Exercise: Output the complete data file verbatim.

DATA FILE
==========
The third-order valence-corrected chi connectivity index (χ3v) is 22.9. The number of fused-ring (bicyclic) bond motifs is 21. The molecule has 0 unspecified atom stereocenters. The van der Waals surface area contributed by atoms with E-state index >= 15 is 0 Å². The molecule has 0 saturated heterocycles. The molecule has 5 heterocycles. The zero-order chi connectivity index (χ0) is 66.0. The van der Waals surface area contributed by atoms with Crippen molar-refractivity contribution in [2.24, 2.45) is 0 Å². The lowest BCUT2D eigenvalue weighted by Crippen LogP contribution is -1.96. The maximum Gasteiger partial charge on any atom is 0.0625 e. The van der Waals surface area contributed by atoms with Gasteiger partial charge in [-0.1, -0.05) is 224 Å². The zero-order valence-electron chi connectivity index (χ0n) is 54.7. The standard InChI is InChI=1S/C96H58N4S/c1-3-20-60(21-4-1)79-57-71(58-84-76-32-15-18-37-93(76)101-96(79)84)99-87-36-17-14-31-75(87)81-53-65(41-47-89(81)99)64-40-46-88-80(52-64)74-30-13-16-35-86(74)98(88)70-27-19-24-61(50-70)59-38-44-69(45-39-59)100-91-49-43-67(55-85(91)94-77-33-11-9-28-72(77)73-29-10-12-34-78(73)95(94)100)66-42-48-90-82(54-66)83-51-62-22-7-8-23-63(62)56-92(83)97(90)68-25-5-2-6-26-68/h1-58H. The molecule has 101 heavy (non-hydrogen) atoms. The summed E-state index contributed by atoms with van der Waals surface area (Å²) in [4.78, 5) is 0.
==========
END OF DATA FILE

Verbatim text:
The third-order valence-corrected chi connectivity index (χ3v) is 22.9. The number of fused-ring (bicyclic) bond motifs is 21. The molecule has 0 unspecified atom stereocenters. The van der Waals surface area contributed by atoms with E-state index >= 15 is 0 Å². The molecule has 0 saturated heterocycles. The molecule has 5 heterocycles. The zero-order chi connectivity index (χ0) is 66.0. The van der Waals surface area contributed by atoms with Crippen molar-refractivity contribution in [2.24, 2.45) is 0 Å². The lowest BCUT2D eigenvalue weighted by Crippen LogP contribution is -1.96. The maximum Gasteiger partial charge on any atom is 0.0625 e. The van der Waals surface area contributed by atoms with Gasteiger partial charge in [-0.1, -0.05) is 224 Å². The zero-order valence-electron chi connectivity index (χ0n) is 54.7. The standard InChI is InChI=1S/C96H58N4S/c1-3-20-60(21-4-1)79-57-71(58-84-76-32-15-18-37-93(76)101-96(79)84)99-87-36-17-14-31-75(87)81-53-65(41-47-89(81)99)64-40-46-88-80(52-64)74-30-13-16-35-86(74)98(88)70-27-19-24-61(50-70)59-38-44-69(45-39-59)100-91-49-43-67(55-85(91)94-77-33-11-9-28-72(77)73-29-10-12-34-78(73)95(94)100)66-42-48-90-82(54-66)83-51-62-22-7-8-23-63(62)56-92(83)97(90)68-25-5-2-6-26-68/h1-58H. The molecule has 101 heavy (non-hydrogen) atoms. The summed E-state index contributed by atoms with van der Waals surface area (Å²) in [4.78, 5) is 0.